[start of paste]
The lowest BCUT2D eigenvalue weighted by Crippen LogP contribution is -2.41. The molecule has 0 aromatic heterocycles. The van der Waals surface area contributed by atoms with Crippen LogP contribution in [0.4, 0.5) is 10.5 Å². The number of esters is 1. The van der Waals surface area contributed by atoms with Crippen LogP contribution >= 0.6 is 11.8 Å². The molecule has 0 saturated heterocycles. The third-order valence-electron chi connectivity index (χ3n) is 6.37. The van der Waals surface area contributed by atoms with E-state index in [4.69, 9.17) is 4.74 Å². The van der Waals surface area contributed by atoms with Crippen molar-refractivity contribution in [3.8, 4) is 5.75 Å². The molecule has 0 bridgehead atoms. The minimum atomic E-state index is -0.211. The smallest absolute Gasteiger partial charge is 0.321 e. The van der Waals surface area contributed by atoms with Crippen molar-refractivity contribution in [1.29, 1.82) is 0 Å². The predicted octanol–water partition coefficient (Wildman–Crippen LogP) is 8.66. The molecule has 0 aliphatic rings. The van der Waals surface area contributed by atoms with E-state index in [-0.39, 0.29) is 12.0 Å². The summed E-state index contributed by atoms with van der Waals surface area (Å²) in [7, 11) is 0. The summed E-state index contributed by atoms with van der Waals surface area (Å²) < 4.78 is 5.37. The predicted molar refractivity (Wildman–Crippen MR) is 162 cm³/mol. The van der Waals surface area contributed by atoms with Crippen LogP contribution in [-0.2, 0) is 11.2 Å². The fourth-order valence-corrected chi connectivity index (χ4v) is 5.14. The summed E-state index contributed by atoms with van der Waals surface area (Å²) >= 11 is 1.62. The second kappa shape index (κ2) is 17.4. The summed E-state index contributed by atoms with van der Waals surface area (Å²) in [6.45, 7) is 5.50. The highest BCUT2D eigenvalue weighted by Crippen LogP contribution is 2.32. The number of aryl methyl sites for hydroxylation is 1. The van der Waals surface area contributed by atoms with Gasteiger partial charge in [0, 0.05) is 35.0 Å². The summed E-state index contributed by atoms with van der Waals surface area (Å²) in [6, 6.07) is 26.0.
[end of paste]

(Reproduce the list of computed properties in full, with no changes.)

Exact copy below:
The lowest BCUT2D eigenvalue weighted by Crippen LogP contribution is -2.41. The molecule has 0 aromatic heterocycles. The van der Waals surface area contributed by atoms with Crippen LogP contribution in [0.4, 0.5) is 10.5 Å². The number of esters is 1. The van der Waals surface area contributed by atoms with Crippen LogP contribution >= 0.6 is 11.8 Å². The molecule has 0 saturated heterocycles. The third-order valence-electron chi connectivity index (χ3n) is 6.37. The van der Waals surface area contributed by atoms with E-state index in [4.69, 9.17) is 4.74 Å². The van der Waals surface area contributed by atoms with Crippen molar-refractivity contribution in [3.8, 4) is 5.75 Å². The molecule has 0 bridgehead atoms. The minimum atomic E-state index is -0.211. The smallest absolute Gasteiger partial charge is 0.321 e. The van der Waals surface area contributed by atoms with Crippen molar-refractivity contribution in [1.29, 1.82) is 0 Å². The predicted octanol–water partition coefficient (Wildman–Crippen LogP) is 8.66. The molecule has 0 aliphatic rings. The van der Waals surface area contributed by atoms with E-state index in [-0.39, 0.29) is 12.0 Å². The summed E-state index contributed by atoms with van der Waals surface area (Å²) in [7, 11) is 0. The summed E-state index contributed by atoms with van der Waals surface area (Å²) < 4.78 is 5.37. The predicted molar refractivity (Wildman–Crippen MR) is 162 cm³/mol. The van der Waals surface area contributed by atoms with Crippen LogP contribution in [-0.2, 0) is 11.2 Å². The fourth-order valence-corrected chi connectivity index (χ4v) is 5.14. The summed E-state index contributed by atoms with van der Waals surface area (Å²) >= 11 is 1.62. The second kappa shape index (κ2) is 17.4. The summed E-state index contributed by atoms with van der Waals surface area (Å²) in [6.45, 7) is 5.50. The highest BCUT2D eigenvalue weighted by Crippen LogP contribution is 2.32. The number of aryl methyl sites for hydroxylation is 1. The van der Waals surface area contributed by atoms with Gasteiger partial charge in [0, 0.05) is 35.0 Å². The summed E-state index contributed by atoms with van der Waals surface area (Å²) in [6, 6.07) is 26.0.